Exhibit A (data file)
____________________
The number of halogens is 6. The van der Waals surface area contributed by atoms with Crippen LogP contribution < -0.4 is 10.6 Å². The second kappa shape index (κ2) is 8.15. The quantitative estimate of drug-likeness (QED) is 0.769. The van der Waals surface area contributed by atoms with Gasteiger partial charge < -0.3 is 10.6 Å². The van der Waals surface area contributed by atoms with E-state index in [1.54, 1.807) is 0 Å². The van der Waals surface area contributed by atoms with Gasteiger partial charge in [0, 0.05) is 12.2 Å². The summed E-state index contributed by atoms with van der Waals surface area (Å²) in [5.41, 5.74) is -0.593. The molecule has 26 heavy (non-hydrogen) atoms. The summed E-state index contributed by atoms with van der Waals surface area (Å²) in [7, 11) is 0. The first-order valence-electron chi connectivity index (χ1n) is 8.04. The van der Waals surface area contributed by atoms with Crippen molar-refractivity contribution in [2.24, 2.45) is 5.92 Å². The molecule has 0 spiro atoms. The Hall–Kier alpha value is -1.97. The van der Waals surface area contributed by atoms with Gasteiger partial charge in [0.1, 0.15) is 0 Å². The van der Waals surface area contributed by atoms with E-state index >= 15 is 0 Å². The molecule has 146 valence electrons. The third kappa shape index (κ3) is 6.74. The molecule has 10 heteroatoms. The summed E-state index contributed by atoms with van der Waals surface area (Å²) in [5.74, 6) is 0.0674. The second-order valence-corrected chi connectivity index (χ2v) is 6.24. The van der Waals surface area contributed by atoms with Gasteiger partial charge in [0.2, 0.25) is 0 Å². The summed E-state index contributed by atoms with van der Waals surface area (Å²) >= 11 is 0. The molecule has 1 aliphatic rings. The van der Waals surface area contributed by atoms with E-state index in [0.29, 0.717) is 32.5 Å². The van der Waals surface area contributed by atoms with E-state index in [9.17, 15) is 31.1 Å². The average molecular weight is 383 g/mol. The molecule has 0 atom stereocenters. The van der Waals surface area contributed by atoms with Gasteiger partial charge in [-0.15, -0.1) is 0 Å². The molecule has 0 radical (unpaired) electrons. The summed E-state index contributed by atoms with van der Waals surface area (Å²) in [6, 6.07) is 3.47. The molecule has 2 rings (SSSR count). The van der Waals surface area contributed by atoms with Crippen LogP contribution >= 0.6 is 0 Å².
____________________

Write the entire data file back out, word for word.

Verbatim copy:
The number of halogens is 6. The van der Waals surface area contributed by atoms with Crippen LogP contribution < -0.4 is 10.6 Å². The second kappa shape index (κ2) is 8.15. The quantitative estimate of drug-likeness (QED) is 0.769. The van der Waals surface area contributed by atoms with Gasteiger partial charge < -0.3 is 10.6 Å². The van der Waals surface area contributed by atoms with E-state index in [1.54, 1.807) is 0 Å². The van der Waals surface area contributed by atoms with Gasteiger partial charge in [0, 0.05) is 12.2 Å². The summed E-state index contributed by atoms with van der Waals surface area (Å²) in [5.41, 5.74) is -0.593. The molecule has 26 heavy (non-hydrogen) atoms. The summed E-state index contributed by atoms with van der Waals surface area (Å²) in [7, 11) is 0. The first-order valence-electron chi connectivity index (χ1n) is 8.04. The van der Waals surface area contributed by atoms with Crippen molar-refractivity contribution in [2.24, 2.45) is 5.92 Å². The molecule has 0 spiro atoms. The Hall–Kier alpha value is -1.97. The van der Waals surface area contributed by atoms with Gasteiger partial charge in [0.1, 0.15) is 0 Å². The van der Waals surface area contributed by atoms with E-state index >= 15 is 0 Å². The molecule has 146 valence electrons. The third kappa shape index (κ3) is 6.74. The molecule has 10 heteroatoms. The summed E-state index contributed by atoms with van der Waals surface area (Å²) in [5.74, 6) is 0.0674. The second-order valence-corrected chi connectivity index (χ2v) is 6.24. The van der Waals surface area contributed by atoms with Gasteiger partial charge in [0.2, 0.25) is 0 Å². The summed E-state index contributed by atoms with van der Waals surface area (Å²) >= 11 is 0. The molecule has 1 aliphatic rings. The van der Waals surface area contributed by atoms with E-state index in [0.29, 0.717) is 32.5 Å². The van der Waals surface area contributed by atoms with E-state index in [9.17, 15) is 31.1 Å². The average molecular weight is 383 g/mol. The molecule has 0 atom stereocenters. The van der Waals surface area contributed by atoms with Gasteiger partial charge in [-0.15, -0.1) is 0 Å². The molecule has 0 radical (unpaired) electrons. The summed E-state index contributed by atoms with van der Waals surface area (Å²) in [6, 6.07) is 3.47. The molecule has 2 rings (SSSR count). The van der Waals surface area contributed by atoms with Crippen LogP contribution >= 0.6 is 0 Å².